The English language has been a passion of mine from a very young age. As a kid, I was an avid reader and writer, and this echoes throughout my life. Despite this, in the early years of high school in Australia, I struggled to understand what teachers were expecting from me, and it took me until senior high to get the knack of text analysis and argumentative writing – or, more to the point, of writing what my teachers and later lecturers wanted to read. But even after gaining a degree in English literature and starting out as a professional writer, I always had the feeling that I didn’t really understand the English language. I could express myself in it, I could write persuasive and engaging texts, I could earn a living from it – but I didn’t know how to deal with feedback from professors or editors when it came to correcting my grammar or changing my phrasing.
So, when I got the chance to move to Germany and become an English teacher in adult education, I jumped at the chance to immerse myself in grammar, to try to wrap my head around how this language works. I consumed the students’ grammar books (in those days, there wasn’t as much available online as there is today) and course books. I hoarded practice exams for my students’ English language exams, and did them over a morning coffee, as others might do a crossword or a sudoku. Again, my curiosity here was how to meet the examiner’s expectations – what is the examiner looking for when they set certain tasks, when they phrase their questions? And how will they assess the success of the exam taken?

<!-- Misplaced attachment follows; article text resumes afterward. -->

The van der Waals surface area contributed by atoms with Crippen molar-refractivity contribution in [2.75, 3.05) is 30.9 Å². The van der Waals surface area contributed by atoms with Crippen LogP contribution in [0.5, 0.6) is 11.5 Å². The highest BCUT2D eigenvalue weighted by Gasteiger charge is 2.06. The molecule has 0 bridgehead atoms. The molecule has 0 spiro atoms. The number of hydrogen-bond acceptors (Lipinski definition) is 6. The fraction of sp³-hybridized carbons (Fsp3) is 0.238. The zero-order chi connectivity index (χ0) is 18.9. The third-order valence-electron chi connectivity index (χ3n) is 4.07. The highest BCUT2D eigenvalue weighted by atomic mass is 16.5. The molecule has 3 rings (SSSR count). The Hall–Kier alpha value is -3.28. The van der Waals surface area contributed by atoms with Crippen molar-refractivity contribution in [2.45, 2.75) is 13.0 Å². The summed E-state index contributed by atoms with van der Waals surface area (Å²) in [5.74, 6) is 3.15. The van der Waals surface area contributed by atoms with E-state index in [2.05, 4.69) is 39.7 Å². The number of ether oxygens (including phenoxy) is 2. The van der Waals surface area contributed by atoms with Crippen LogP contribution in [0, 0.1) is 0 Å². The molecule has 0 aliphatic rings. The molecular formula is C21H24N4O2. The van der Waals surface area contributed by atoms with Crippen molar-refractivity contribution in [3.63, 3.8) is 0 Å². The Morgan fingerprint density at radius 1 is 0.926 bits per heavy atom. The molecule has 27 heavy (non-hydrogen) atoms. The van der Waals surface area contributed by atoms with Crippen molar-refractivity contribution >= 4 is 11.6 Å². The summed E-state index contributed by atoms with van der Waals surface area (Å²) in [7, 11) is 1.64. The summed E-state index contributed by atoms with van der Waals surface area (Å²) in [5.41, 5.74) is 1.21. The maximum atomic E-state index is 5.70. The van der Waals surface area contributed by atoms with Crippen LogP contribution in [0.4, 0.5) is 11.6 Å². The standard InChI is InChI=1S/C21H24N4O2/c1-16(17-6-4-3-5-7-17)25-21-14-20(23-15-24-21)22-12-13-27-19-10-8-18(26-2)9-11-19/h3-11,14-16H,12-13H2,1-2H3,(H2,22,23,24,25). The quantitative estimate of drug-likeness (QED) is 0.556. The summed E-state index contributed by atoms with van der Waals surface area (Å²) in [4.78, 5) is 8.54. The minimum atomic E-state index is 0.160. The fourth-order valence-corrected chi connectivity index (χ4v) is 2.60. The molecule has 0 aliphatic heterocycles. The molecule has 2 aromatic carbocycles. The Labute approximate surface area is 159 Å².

But rather than quench my thirst to understand English, this just led me to ask more questions. At this time, I was working on my German and learning French, and I found the similarities and differences between the three languages enlightening. The more German I learned, the more it informed my knowledge of English – of what one can and can’t do with each language. The more time I spent diagnosing the mistakes my students were making in English, the more sophisticated my knowledge of German grammar became. And so it was that I began, more than a decade after finishing my Literature degree, studying General Linguistics and Historical Comparative Linguistics – which took me into far-flung languages, exposed me to odd-ball grammatical structures like nothing I’d ever seen, and taught me about language evolution and language processing on a cognitive level. Boy, did I learn a bit about grammar!
By then end of my linguistics degree, I had developed a very keen understanding of how the English language works, and have spent the intervening years working with students on developing their skills as competent language users. I’ve also come full circle myself, working again as a professional writer and translator, and now being the one providing editorial feedback on the fruits of others’ labours. But not a week goes by in which either a text I’m working on or a student I’m working with poses some kind of conundrum – a “why is it so?” or a “what does this mean?” – something which makes me pause for thought and wonder about it myself.
Sometimes there are answers that can be found in books or on the Internet, and some need to be dreamt up, hypothesised about and tested. But the most important thing is to ask the question in the first place, to be curious to learn more. Because there’s no end to what you can learn. Learning a language – even your mother tongue – is a life-long endeavour. And it’s never too late to start exploring.